I’m currently working my way through Neil Gaiman’s American Gods. Though I have long been a fan of the cinematic adaptations of his books, this is the first time I have actually read Neil Gaiman. I wasn’t sure what I should expect but I didn’t expect this. The book is weird; not China Mieville weird, but weird nonetheless. The basic premise is that the gods people have believed in over the millenia do exist. But they somehow are brought into existence through our faith and when we no longer believe, they are left in this weird, immortal, limbo. America is filled with the old gods, like Odin, who immigrants brought with them. These old gods are now being squeezed out by the new gods of American culture.
But while the premise is interesting, it lends itself well to some introspective thought on what is America and what defines Americans. Gaiman explores this somewhat through his main character’s extensive traveling with Mr. Wednesday (Odin):
“It’s almost hard to believe that this is in the same country as Lakeside,” he said.
Wednesday glared at him. Then he said, “It’s not. San Francisco isn’t in the same country as Lakeside any more than New Orleans is in the same country as New York or Miami is in the same country as Minneapolis.”
“Is that so?” said Shadow, mildly.
“Indeed it is. They may share certain cultural signifiers—money, a federal government, entertainment; it’s the same land, obviously—but the only things that give it the illusion of being one country are the green-back, The Tonight Show, and McDonald’s.”
Living in a Tri-State region, I’d have to agree. While there is much that unifies us, there is a tremendous difference in culture between the populace of the three states. In addition, being a transplant, I have an outsider’s perspective on where I live and it is very different from where I’m from.
So what does unite us? Gaiman makes the case that Americans are a very religious people: we worship lots of different gods. I’m always happy when I find something in pop culture echoing the Reformed faith. As John Calvin said, “The human heart is an idol factory… Every one of us from our mothers womb is an expert in inventing idols” We worship our government:
“As they passed their first signpost for Mount Rushmore, still several hundred miles away, Wednesday grunted. “Now that,” he said, “is a holy place.” Shadow had thought Wednesday was asleep. He said, “I know it used to be sacred to the Indians.” “It’s a holy place,” said Wednesday. “That’s the American Way—they need to give people an excuse to come and worship.”
We worship technology and television. Even Media is a goddess in Gaiman’s book. Shadow is confronted with the god of tv in a hotel room when Lucille Ball starts to talk to him out of the tv:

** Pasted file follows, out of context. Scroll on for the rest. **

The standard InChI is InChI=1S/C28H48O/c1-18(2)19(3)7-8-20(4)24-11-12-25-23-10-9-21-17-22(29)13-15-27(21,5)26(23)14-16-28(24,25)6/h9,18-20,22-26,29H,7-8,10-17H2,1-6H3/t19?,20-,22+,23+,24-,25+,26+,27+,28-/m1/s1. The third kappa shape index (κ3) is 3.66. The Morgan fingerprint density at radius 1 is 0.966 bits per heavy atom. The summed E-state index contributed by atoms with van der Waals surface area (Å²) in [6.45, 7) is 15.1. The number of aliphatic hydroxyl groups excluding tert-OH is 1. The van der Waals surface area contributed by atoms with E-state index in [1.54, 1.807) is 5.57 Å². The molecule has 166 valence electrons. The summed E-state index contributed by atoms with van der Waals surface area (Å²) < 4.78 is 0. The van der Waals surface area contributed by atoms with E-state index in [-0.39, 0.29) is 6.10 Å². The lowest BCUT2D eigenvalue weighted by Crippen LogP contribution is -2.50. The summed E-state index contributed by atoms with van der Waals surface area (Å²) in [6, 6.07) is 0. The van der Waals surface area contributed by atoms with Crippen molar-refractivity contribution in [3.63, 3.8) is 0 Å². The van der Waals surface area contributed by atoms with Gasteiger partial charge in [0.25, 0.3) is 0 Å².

“It’s not Lucille Ball. It’s Lucy Ricardo. And you know something—I’m not even her. It’s just an easy way to look, given the context. That’s all.” She shifted uncomfortably on the sofa.
“Who are you?” asked Shadow.
“Okay,” she said. “Good question. I’m the idiot box. I’m the TV. I’m the all-seeing eye and the world of the cathode ray. I’m the boob tube. I’m the little shrine the family gathers to adore.”
“You’re the television? Or someone in the television?”
“The TV’s the altar. I’m what people are sacrificing to.”
“What do they sacrifice?” asked Shadow.
“Their time, mostly,” said Lucy. “Sometimes each other.” She raised two fingers, blew imaginary gun smoke from the tips. Then she winked, a big old I Love Lucy wink.
“You’re a god?” said Shadow.
Lucy smirked, and took a lady-like puff of her cigarette. “You could say that,” she said.
So imagine my surprise when yesterday, while watching Anthony Bourdain’s show Part’s Unknown he made a keen observation. This observation came while visiting Las Vegas and it had to do with another god we have come to worship. His commentary starts at around the 1.05 minute mark. Truly, if anything shows it, this scene shows us what “the kingdom and the glory” we have come to worship as Americans.
All of this leads to a pertinent question: when we worship something that doesn’t give life, are we truly living? In American Gods, the main character Shadow is confronted with this conundrum by his dead wife. I’ll end with their exchange:
“I’m alive,” said Shadow. “I’m not dead. Remember?”
“You’re not dead,” she said. “But I’m not sure that you’re alive, either. Not really.”
This isn’t the way this conversation goes, thought Shadow. This isn’t the way anything goes.
“I love you,” she said, dispassionately. “You’re my puppy. But when you’re really dead you get to see things clearer. It’s like there isn’t anyone there. You know? You’re like this big, solid, man-shaped hole in the world.” She frowned. “Even when we were together. I loved being with you because you adored me, and you would do anything for me. But sometimes I’d go into a room and I wouldn’t think there was anybody in there. And I’d turn the light on, or I’d turn the light off, and I’d realize that you were in there, sitting on your own, not reading, not watching TV, not doing anything.” She hugged him then, as if to take the sting from her words, and she said, “The best thing about Robbie was that he was somebody. He was a jerk sometimes, and he could be a joke, and he loved to have mirrors around when we made love so he could watch himself fucking me, but he was alive, puppy. He wanted things. He filled the space.” She stopped, looked up at him, tipped her head a little to one side. “I’m sorry. Did I hurt your feelings?”
He did not trust his voice not to betray him, so he simply shook his head. “Good,” she said. “That’s good.” They were approaching the rest area where he had parked his car. Shadow felt that he needed to say something: I love you, or please don’t go, or I’m sorry. The kind of words you use to patch a conversation that had lurched, without warning, into the dark places. Instead he said, “I’m not dead.”
“Maybe not,” she said. “But are you sure you’re alive?”